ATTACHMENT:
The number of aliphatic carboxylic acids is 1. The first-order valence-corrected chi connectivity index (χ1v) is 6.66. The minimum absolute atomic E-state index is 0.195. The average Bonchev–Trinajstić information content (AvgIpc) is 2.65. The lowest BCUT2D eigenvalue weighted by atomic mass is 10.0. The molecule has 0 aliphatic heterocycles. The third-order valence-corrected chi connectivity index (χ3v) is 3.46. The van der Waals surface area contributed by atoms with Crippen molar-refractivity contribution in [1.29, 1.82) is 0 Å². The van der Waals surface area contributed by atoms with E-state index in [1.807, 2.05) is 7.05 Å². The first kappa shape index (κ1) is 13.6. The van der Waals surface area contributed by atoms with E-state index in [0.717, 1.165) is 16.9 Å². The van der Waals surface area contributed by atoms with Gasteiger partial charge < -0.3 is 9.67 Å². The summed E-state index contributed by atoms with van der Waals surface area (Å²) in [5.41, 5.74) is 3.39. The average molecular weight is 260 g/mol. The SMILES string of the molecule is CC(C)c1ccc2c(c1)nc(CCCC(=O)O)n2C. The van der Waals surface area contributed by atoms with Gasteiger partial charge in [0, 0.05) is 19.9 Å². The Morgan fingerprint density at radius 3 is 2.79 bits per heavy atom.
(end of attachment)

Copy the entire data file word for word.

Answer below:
The number of aliphatic carboxylic acids is 1. The first-order valence-corrected chi connectivity index (χ1v) is 6.66. The minimum absolute atomic E-state index is 0.195. The average Bonchev–Trinajstić information content (AvgIpc) is 2.65. The lowest BCUT2D eigenvalue weighted by atomic mass is 10.0. The molecule has 0 aliphatic heterocycles. The third-order valence-corrected chi connectivity index (χ3v) is 3.46. The van der Waals surface area contributed by atoms with Crippen molar-refractivity contribution in [1.29, 1.82) is 0 Å². The van der Waals surface area contributed by atoms with E-state index in [1.807, 2.05) is 7.05 Å². The first kappa shape index (κ1) is 13.6. The van der Waals surface area contributed by atoms with E-state index in [0.717, 1.165) is 16.9 Å². The van der Waals surface area contributed by atoms with Gasteiger partial charge < -0.3 is 9.67 Å². The summed E-state index contributed by atoms with van der Waals surface area (Å²) in [5.41, 5.74) is 3.39. The average molecular weight is 260 g/mol. The SMILES string of the molecule is CC(C)c1ccc2c(c1)nc(CCCC(=O)O)n2C. The van der Waals surface area contributed by atoms with Gasteiger partial charge in [0, 0.05) is 19.9 Å². The Morgan fingerprint density at radius 3 is 2.79 bits per heavy atom.